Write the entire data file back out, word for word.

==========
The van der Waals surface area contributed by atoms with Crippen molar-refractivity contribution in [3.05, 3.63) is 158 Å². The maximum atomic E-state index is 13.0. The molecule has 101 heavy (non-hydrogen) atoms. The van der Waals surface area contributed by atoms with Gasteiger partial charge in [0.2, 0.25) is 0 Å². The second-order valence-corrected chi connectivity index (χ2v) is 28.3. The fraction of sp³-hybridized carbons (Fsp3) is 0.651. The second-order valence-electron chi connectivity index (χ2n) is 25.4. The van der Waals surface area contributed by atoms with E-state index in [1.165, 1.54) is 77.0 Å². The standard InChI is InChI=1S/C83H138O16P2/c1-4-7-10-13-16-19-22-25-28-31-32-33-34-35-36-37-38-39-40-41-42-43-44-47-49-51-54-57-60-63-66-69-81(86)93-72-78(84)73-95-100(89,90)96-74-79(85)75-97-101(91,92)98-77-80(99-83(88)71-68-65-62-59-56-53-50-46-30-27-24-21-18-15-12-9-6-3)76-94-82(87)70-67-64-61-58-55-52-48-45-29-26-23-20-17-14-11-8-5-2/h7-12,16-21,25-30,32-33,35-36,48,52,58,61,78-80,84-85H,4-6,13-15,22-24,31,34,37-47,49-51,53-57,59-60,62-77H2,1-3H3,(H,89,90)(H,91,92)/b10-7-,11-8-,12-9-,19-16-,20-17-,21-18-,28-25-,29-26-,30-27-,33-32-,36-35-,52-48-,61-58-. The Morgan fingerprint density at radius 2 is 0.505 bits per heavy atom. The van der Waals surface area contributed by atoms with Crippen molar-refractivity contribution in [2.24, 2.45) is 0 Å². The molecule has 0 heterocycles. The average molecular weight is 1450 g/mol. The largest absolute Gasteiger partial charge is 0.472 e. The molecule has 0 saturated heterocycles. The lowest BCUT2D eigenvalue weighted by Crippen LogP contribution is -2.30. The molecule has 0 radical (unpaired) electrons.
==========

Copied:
The van der Waals surface area contributed by atoms with Crippen molar-refractivity contribution in [3.05, 3.63) is 158 Å². The maximum atomic E-state index is 13.0. The molecule has 101 heavy (non-hydrogen) atoms. The van der Waals surface area contributed by atoms with Gasteiger partial charge in [0.2, 0.25) is 0 Å². The second-order valence-corrected chi connectivity index (χ2v) is 28.3. The fraction of sp³-hybridized carbons (Fsp3) is 0.651. The second-order valence-electron chi connectivity index (χ2n) is 25.4. The van der Waals surface area contributed by atoms with E-state index in [1.165, 1.54) is 77.0 Å². The standard InChI is InChI=1S/C83H138O16P2/c1-4-7-10-13-16-19-22-25-28-31-32-33-34-35-36-37-38-39-40-41-42-43-44-47-49-51-54-57-60-63-66-69-81(86)93-72-78(84)73-95-100(89,90)96-74-79(85)75-97-101(91,92)98-77-80(99-83(88)71-68-65-62-59-56-53-50-46-30-27-24-21-18-15-12-9-6-3)76-94-82(87)70-67-64-61-58-55-52-48-45-29-26-23-20-17-14-11-8-5-2/h7-12,16-21,25-30,32-33,35-36,48,52,58,61,78-80,84-85H,4-6,13-15,22-24,31,34,37-47,49-51,53-57,59-60,62-77H2,1-3H3,(H,89,90)(H,91,92)/b10-7-,11-8-,12-9-,19-16-,20-17-,21-18-,28-25-,29-26-,30-27-,33-32-,36-35-,52-48-,61-58-. The Morgan fingerprint density at radius 2 is 0.505 bits per heavy atom. The van der Waals surface area contributed by atoms with Crippen molar-refractivity contribution in [2.24, 2.45) is 0 Å². The molecule has 0 heterocycles. The average molecular weight is 1450 g/mol. The largest absolute Gasteiger partial charge is 0.472 e. The molecule has 0 saturated heterocycles. The lowest BCUT2D eigenvalue weighted by Crippen LogP contribution is -2.30. The molecule has 0 radical (unpaired) electrons.